I hope that when you are writing again you direct it to Mr. O'Grady, fearing that you might forget, you will direct as thus In Care of Francis R. O'Grady Esq., Tavrane, Kilkelly by Swinford County Mayo Ireland, for Bryan Hunt of Orlaur, and I will expect you to write to us very often as you can write yourself. I hope that you will not leave us long uneasy at any time I, and all the family join with love and best respects to you and you will accept from friends in general who are to numerous to insert. Peter Farrell talk of coming on Eastrickmas, but you know coming on the time of writing another letter to you if he does

I remain your ever loving father, Bryan Hunt

                                                               Orlaur February 1893

My Dear Brother John,

I received your letter this morning, I was very happy to hear that you and your family were enjoying good health, which is a blessing we all enjoy here. I thank God, I hope you will excuse me for writing at the time Father died, Mr.Mack ascertained to me that he would write to you and send you all particular accounts about Father's death and sister Mary, I understand it must be the cause he did not write about the first of October. He came to visit father at that time he requested him write to you, he always felt uneasy about you and Brother Michl. and your families until he departed, he kept preying and calling for you, he was in very good health until about 2 months before he died and very good feeling too. He was entered in the churchyard of Aughamore along with mother may the Lord have mercy on their souls, sister Mary died with 3 days sickness. The children are in good health they are doing well they keeping the public business, still two of them are good girls only that they fell lonesome after their Father and Mother may their souls rest in peace; I mean to tell you that we did not hear anything about your letter until now nor we got no glimpse of the likeness we would have great welcome for it if we got it. I trust you will send it again we have a girl here of the name, we would wish to see it, I guess I told you before about our family, we have now six boys and three girls, we are enjoying good health at Present except Patsy is getting poor health.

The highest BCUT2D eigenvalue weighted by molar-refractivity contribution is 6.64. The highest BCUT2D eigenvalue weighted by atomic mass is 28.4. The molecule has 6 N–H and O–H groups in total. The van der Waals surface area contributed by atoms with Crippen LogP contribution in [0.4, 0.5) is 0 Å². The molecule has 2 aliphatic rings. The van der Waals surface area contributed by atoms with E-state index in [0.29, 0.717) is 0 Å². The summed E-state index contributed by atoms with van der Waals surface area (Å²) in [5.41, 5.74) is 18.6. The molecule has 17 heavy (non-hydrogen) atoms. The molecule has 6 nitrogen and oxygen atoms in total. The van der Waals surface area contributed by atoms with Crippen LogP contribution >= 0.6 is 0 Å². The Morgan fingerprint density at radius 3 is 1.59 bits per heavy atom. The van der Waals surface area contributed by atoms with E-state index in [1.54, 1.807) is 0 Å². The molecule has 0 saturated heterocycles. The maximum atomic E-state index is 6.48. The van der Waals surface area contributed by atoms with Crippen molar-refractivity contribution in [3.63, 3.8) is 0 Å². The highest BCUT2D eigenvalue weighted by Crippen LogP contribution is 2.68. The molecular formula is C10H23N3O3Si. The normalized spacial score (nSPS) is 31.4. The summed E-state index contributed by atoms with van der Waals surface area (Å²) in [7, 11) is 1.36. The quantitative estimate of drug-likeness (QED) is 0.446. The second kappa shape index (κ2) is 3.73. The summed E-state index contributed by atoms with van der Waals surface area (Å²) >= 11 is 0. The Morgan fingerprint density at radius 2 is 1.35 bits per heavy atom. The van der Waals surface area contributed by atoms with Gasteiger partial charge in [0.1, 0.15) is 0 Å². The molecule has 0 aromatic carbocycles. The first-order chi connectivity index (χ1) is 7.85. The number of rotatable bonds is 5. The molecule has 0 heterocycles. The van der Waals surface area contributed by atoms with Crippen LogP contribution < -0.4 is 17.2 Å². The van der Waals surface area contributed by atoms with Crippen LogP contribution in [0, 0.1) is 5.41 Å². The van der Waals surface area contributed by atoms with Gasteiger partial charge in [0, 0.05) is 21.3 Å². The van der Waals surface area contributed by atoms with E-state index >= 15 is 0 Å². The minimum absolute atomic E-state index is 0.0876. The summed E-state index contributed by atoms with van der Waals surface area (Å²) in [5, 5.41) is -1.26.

In 1855 John Hunt left his family's home in Kilkelly Ireland and came to the United States.  He settled in Maryland, found a job, got married and had children.  He never returmed to Ireland and he never saw his family again. When he left Ireland,  John Hunt was 13 years old.

Without cell phones and the internet, communication was with the annual family    letter. In the 1970's these letters were discovered by songwriter Peter Jones. He wrote the ballad that tells the story of the Hunt family. The style of writing, and the language of the time, makes the reading and understanding of the letters a wee bit of a challenge.

There are about 20 letters over a period of 35 years. The first and last letters are below.